To get something going with text (or any) classification algorithm is easy enough, all you need is an algorithm, such as Maximum Entropy or Naive Bayes, an implementation of each is available in many different flavors across various programming languages (I use NLTK on Python for text classification), and a bunch of already classified corpus data to train your algorithm on and that is it, you got yourself a basic classifier.
But the story rarely ends here, and to get any decent production-level performance or accuracy out of your classification algorithm, you’ll need to iteratively test your algorithm for optimum configuration, understand how different classes interact with each other, and diagnose any abnormality or irregularity you’re algorithm is experiencing.
In this post I hope to cover some basic mathematical tools for diagnosing and testing a classification algorithm, I will be taking a real life algorithm that I have worked as an example, and explore the various techniques we used to better understand how well it is performing, and when it is not performing, what is the underlying characteristic of this failure.
Before (or during) embarking on any classification that is actually intended to reach production (and isn’t just done for research purposes), it is critical to set yourself a realistic target, but in order to do so you’ll have to understand what metrics you can use to establish those targets. As a running example I will be referring to a Topic Classification algorithm that I have worked on, the numbers below are real performance figures for what the algorithm has achieved at some point during the optimisation process.
In this example we tested our classifier against 110 manually classified entries (test set), the classifier had 10 classes, these were Arts, Business, Computers, Games, Health, Home, Recreation, Science, Society and Sports.
Classification Confusion Matrix
The Confusion Matrix (or Matching Matrix) is a neat way to visualize the performance of a classification algorithm, particularly useful if your expanding your binary classifier into a mutli-class one, giving you access to data that can help you better understand how your algorithm is under-performing, which helps you make targeted adjustment to the algorithm to better it, as well as provide a holistic overview of performance.
For this project I used a “pimped-up” version of the Confusion Matrix, appending statistics such as over-all prediction accuracy, classification recall (False Negative) and precision (False Positive), which I used as the basis for diagnosing and testing my classification algorithm performance, this matrix can be seen below.
Ok so lets go through and explain each bit:
- Row labels: The actual classification of our test data.
- Column labels: The classification that has been predicted by our system.
- Diagonally across the matrix (Green coloured entries): correct hits by the classification algorithm
- Red coloured entries in the matrix: incorrect hits by the classification algorithm.
- Yellow cell (end of matrix): our over-all accuracy figure.
- Vertical calculation at the end of the matrix (Grey): Our recall (FN) value, which is a row based calculation on the matrix (shown by the blue dotted line).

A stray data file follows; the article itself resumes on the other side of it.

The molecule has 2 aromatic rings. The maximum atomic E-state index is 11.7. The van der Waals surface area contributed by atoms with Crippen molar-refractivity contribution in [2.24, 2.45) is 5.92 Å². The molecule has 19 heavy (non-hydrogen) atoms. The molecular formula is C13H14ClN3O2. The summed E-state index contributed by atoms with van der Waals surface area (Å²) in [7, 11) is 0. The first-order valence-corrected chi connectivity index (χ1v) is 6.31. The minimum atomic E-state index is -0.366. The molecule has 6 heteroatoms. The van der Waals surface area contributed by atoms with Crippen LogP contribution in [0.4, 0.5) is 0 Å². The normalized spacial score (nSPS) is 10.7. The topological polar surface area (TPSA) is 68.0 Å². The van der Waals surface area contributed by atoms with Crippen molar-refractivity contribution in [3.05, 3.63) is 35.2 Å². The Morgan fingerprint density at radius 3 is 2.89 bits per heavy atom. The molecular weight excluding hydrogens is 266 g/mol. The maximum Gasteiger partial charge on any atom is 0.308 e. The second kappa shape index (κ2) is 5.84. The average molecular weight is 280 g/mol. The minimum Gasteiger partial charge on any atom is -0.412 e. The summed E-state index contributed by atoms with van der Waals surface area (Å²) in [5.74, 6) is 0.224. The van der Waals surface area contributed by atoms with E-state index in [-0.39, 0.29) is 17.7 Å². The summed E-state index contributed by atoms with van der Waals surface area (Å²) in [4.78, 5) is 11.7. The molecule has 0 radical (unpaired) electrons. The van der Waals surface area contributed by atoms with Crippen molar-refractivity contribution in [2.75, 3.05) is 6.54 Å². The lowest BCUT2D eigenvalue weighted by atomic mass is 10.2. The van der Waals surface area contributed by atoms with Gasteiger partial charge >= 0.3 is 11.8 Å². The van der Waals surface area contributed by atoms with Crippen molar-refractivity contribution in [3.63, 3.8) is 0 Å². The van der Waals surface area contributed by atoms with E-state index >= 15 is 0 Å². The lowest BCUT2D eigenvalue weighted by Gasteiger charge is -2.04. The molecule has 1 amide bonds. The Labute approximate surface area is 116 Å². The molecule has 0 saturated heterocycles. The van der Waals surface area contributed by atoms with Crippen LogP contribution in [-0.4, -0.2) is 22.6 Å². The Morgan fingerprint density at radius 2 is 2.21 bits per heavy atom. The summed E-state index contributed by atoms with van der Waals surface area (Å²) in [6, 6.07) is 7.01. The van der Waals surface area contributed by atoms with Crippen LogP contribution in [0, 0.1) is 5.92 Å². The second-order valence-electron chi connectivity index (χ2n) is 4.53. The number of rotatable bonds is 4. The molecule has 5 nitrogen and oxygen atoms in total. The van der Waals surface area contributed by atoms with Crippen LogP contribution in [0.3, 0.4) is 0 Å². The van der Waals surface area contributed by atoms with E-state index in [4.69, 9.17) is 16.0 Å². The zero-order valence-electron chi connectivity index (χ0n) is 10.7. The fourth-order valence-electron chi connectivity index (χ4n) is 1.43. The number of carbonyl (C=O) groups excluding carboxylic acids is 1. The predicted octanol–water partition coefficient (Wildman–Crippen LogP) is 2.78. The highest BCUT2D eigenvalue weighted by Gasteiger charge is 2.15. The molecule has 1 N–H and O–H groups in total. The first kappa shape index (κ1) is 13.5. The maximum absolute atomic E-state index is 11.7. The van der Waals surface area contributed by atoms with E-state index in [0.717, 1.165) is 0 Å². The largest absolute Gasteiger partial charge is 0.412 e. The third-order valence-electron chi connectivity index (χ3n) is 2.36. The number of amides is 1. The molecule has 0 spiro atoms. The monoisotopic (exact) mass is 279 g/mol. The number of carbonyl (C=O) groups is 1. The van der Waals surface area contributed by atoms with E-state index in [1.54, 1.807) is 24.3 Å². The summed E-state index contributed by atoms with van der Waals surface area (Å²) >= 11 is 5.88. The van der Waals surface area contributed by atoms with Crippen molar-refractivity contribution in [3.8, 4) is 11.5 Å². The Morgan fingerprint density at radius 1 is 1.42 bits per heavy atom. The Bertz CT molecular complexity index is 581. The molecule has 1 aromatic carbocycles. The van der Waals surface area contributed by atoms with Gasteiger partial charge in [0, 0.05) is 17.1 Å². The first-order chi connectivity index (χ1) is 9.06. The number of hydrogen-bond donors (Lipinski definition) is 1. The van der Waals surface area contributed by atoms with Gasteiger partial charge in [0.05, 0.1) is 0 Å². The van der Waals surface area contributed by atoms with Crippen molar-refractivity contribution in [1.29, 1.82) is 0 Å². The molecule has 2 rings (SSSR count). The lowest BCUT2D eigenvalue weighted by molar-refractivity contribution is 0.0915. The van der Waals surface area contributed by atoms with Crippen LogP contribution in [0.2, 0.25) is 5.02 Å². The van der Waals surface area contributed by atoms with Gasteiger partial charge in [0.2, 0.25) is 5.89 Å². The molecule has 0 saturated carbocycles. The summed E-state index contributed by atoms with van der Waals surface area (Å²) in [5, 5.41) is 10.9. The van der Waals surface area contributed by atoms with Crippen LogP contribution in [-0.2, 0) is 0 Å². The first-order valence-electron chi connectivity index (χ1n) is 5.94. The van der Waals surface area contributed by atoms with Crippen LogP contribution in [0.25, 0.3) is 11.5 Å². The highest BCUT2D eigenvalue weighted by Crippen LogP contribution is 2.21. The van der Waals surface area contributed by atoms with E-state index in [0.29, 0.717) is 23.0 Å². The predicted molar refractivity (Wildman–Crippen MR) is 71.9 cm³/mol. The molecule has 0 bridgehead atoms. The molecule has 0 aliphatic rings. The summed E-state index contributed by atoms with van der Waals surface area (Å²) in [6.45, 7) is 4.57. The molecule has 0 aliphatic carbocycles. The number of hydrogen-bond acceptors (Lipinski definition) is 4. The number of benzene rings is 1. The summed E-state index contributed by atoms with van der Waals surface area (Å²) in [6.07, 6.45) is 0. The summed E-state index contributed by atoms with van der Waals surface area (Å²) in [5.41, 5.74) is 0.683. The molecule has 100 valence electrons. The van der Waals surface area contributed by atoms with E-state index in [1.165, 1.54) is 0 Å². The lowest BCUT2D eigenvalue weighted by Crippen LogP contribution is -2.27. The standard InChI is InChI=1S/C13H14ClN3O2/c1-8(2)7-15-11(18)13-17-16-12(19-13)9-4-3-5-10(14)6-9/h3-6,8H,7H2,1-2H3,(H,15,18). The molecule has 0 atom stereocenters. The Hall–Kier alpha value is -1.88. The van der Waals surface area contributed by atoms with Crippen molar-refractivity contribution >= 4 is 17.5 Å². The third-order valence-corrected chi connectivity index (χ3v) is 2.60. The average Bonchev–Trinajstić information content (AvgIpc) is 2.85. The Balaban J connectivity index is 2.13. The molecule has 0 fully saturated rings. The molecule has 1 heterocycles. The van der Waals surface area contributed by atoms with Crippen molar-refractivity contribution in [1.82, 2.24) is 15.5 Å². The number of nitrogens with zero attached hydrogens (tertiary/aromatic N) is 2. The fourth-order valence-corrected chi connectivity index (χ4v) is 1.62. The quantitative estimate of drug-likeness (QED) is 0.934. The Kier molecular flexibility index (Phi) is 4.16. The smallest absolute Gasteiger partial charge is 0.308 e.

- Horizontal calculation at the end of the matrix (Grey): Our precision (FP) value, which is a column based calculation on the matrix (shown by the orange dotted line).
Prediction Class Precision (False Positive)
Precision as a metric is essentially answering the question:
Given the number of times the classification algorithm predicted a particular class (class total predicted), what is the fraction of correct hits.
And is calculated using the following equation:
Precision (Class) = [Class Correct]/[Class Total Predicted]
So if we take the Games class in the matrix above, we have 11 correct hits (where Game horizontally and vertically intersect in the Matrix) of 13 total hits for the Game class (sum of all data in column), hence our precision value for the Games class is 0.846
The higher the precision (closer to 1.0) the better the algorithm will be in producing less false positives for this class.
Prediction Class Recall (False Negative)
Given the number of items in our test set that belongs to a particular class, what is the fraction of correct hits compared to the total count of items in that class.
Recall (Class) = [Class Correct]/[Class Total Actual]
Text Classification Accuracy
Accuracy is the most common “over-all” metric you’ll encounter when doing classification, and it is essentially an indication of how close your algorithm was to the actual classification values, there are two ways to calculate accuracy depending on how you will use your algorithm:
A classification result is either right or wrong, in which case your accuracy is:
Accuracy (Total) = [All Correct] / Total
So if we take the matrix above, our test set size is 110 and we have 62 correct hits, this means our accuracy is 0.56.
Some classifiers have a built-in accuracy function that takes into consideration how far-off it was from the target (using the underlying probability space), rather than just report accuracy on top value pass/failure. This approach should be considered if you are considering multiple results from your classifier (with different probability distributions), rather than just the single top value (the class with the highest probability distribution). Many built-in classifiers report the 2nd value, and so tend to be a bit more optimistic in their accuracy figures.
One interesting relationship to observe between recall and precision is that they usually can be traded off (or tweaked ) against each other, in order to either improve recall or precision. This is interesting because it allows you to customize the algorithm according to what is a more acceptable failure criteria for the classification problem at hand. Girija has an awesome post that discusses how to tweak precision and recall